In use of electrical energy from an electrical wiring system, or from a chemical battery, the electric potential energy available per amount of electric charge moved (which in turn is given by electric current multiplied by time), is represented by the electrical potential difference (measured in volts) between the conductors. Thus, when one ampere flows for one second across a potential of one volt, one joule of energy is made available from the electrical potential. The force which provides for the work that is done, is provided to the charge by an electrical field.

Magnetic potential energy

Energy can also be stored in a magnetic field. Such fields are intrinsic properties of certain particles, but they also often result from relative motion of electric charges in an electrical current; for example, superconducting magnetic energy storage works via the mechanism of magnetic potential energy. Magnetic potential energy is closely related to electric potential energy, since both types of potential are mediated by the electromagnetic field. High power application of magnetic potential energy is perhaps most familar as the type of energy storage which allows transfer of power within an electrical transformer.

Thermal potential energy

Potential thermal energy is the part of thermal energy which is not made up of kinetic thermal energy, and is thus stored as electric potential energy. This potential electrical part of thermal energy is stored in "deformation" of atomic bonds during thermal motion of atoms (as atoms oscillate around their position of equilibrium, they not only have kinetic energy of motion, but also a potential energy of displacement from equilibrium). This type of potential energy is a significant portion (about half) of thermal energy for strongly-bonded systems (solids and liquids), with the rest of thermal energy in such systems being the kinetic energy of the atoms. However, the potential part of thermal energy is a smaller fraction of thermal energy in gasses, which carry more than half of their thermal energy as various kinds of kinetic energies of the gas atoms.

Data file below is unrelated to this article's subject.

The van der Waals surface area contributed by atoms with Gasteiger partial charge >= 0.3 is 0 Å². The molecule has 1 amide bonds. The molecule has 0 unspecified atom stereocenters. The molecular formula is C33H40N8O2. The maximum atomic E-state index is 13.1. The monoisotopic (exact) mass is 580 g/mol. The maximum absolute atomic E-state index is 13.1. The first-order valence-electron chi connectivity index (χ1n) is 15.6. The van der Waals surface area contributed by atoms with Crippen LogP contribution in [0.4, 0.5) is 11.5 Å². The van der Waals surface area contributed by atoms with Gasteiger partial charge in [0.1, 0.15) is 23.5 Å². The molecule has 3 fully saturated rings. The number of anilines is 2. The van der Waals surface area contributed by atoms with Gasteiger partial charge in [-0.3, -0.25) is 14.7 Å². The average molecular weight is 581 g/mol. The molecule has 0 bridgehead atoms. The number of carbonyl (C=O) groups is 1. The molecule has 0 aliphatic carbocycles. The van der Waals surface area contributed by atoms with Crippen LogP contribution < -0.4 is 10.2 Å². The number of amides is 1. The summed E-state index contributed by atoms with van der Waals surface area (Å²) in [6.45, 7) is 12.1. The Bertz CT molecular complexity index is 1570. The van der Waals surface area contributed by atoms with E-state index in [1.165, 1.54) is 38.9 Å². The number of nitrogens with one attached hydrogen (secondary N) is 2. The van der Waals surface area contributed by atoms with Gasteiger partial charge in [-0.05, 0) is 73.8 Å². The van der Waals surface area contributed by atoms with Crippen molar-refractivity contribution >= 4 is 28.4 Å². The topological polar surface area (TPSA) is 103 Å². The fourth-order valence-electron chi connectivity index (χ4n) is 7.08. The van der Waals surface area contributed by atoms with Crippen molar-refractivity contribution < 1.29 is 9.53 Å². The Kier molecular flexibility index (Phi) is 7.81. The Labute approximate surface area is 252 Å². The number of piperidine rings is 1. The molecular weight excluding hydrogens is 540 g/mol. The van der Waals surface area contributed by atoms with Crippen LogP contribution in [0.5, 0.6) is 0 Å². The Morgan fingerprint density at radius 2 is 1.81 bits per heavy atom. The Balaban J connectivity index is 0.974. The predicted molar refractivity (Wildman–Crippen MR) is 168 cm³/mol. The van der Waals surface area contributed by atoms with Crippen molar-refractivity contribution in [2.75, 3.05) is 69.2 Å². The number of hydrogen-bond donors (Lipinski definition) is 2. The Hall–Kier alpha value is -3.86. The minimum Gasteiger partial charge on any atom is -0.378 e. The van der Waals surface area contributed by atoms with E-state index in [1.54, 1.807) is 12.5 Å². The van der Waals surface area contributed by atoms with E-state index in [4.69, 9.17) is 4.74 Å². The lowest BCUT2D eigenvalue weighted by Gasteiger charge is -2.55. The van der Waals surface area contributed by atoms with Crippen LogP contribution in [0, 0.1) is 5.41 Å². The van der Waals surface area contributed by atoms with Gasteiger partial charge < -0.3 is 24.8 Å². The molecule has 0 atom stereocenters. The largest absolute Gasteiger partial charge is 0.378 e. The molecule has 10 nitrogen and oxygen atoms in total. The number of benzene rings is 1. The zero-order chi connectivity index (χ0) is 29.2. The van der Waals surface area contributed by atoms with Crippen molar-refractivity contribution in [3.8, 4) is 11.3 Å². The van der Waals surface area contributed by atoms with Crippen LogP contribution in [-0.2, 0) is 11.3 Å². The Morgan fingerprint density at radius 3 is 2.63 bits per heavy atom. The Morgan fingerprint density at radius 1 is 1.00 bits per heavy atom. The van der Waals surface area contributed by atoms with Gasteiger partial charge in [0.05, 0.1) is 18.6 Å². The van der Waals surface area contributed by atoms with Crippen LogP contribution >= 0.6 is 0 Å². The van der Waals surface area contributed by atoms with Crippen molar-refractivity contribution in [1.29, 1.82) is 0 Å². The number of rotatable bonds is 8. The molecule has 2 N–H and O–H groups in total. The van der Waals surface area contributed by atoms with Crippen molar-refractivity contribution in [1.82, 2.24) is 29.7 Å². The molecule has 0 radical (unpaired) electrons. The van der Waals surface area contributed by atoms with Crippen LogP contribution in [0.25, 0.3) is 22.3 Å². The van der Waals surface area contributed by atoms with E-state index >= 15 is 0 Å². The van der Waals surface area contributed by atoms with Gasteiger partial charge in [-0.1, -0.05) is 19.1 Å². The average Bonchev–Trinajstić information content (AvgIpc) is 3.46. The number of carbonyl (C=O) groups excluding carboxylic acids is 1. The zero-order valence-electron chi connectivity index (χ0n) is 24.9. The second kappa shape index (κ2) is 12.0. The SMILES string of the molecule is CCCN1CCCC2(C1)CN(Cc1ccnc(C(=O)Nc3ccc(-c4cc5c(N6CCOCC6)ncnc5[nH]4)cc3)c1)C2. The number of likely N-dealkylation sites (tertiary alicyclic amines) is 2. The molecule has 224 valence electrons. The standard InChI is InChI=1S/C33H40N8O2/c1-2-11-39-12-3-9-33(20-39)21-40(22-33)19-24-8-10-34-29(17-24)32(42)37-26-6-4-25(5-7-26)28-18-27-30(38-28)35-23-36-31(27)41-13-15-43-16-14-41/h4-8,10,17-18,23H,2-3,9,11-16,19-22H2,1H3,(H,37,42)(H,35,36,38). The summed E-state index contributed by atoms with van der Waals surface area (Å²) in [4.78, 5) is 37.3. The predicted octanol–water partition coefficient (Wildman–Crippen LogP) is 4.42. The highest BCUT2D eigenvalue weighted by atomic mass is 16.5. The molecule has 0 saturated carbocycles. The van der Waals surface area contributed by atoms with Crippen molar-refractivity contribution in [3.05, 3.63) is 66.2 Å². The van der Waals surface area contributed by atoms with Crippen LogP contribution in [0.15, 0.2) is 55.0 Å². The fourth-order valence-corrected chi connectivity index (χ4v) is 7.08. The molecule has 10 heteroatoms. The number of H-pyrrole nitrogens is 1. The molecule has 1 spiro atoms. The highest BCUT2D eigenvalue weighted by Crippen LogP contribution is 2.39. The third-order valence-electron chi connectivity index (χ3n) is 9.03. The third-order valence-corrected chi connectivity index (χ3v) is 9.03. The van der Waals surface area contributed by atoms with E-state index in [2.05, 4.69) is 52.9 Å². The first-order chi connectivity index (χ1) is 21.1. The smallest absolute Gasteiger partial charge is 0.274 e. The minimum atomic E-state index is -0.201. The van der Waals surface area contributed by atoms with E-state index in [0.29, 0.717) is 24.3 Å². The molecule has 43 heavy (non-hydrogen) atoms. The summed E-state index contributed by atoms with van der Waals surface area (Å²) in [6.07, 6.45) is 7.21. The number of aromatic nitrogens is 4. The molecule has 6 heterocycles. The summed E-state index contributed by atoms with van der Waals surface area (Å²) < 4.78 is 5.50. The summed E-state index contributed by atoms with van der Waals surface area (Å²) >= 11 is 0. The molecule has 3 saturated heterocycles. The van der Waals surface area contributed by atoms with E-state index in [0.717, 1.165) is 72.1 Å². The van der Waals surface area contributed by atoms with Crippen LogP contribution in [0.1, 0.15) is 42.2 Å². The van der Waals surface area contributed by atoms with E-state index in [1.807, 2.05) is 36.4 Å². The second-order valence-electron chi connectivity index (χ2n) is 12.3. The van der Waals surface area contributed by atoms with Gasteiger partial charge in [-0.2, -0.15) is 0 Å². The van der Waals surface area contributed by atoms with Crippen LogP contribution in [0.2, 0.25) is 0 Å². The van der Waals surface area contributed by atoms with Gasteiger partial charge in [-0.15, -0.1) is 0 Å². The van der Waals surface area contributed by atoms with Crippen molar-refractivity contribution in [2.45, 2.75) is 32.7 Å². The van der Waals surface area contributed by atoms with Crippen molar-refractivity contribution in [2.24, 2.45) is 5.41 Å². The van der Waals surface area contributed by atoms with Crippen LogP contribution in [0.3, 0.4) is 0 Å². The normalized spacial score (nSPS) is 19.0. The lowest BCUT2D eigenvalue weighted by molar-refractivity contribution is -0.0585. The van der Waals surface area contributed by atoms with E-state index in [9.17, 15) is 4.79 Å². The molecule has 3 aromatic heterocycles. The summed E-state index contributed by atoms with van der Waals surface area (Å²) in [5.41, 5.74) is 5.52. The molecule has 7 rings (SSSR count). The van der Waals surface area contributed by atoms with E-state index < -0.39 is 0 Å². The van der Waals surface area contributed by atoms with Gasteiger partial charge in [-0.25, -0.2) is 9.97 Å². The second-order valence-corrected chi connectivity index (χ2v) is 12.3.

Chemical potential energy

Potential chemical energy of an object is the energy which may potentially be liberated as a result of transformations of chemical substances it is composed of.

The change in chemical potential energy in the course of a chemical transformation depends on the parameters like temperature, pressure and concentration. It is equal to the difference between the energy content of the product substances and that of the reactants. Energy is involved in breaking or making of chemical bonds. Some energy can be released as a result of rearrangement of bonds between atoms of a chemical substance (or a mixture thereof) only if the energy in the reactant chemical substances is more than that in product substances.

This change in energy is rigorously the change in internal energy. It can be calculated using the formula

ΔUo = Σ(ΔUfoproducts) - Σ(ΔUforeactants).

Where ΔUforeactants is the internal energy of formation of the reactant molecules that can be calculated from the bond energies of the various chemical bonds of the molecules under consideration and ΔUfoproducts is the internal energy of formation of the product molecules. The internal energy change of a process is equal to the heat change if it is measured under conditions of constant volume, as in a closed rigid container such as a bomb calorimeter. Under conditions of constant pressure, as in reactions in vessels open to the atmosphere, the heat change measured is not always the same as the internal energy change, since pressure-volume work releases or absorbs heat and energy. (The heat change at constant pressure is called the enthalpy change, in this case the enthalpy of formation).

The mixture of a hydrocarbon fuel and oxygen is an example: the hydrocarbon and oxygen molecules contain more energy in their C-H, C-C, and O-O bonds compared to the O-H and C-O bonds of the products of combustion (water and carbon dioxide). All chemical bonds represent missing energy; it takes energy to break ALL of them. Still, energy storage in chemical systems may be accomplished by making and breaking bonds: if net energy used in breaking bonds during a reaction is exceeded by energy released in making new bonds, energy will be released.

The chemical potential energy of a fuel appears as its heat of combustion. Food is similar to hydrocarbon fuel and carboydrate fuels, and when it is oxidized, its caloric content is similar (though not assessed in the same way as a hydrocarbon fuel-- see food energy).

Some chemical fuels or explosives (for example, nitroglycerine) do not require a second reactant substance to release their potential chemical energy, but even in these cases, the source of the energy released is the difference in the net difference in total strengths of the chemical bonds between the products and the reactants.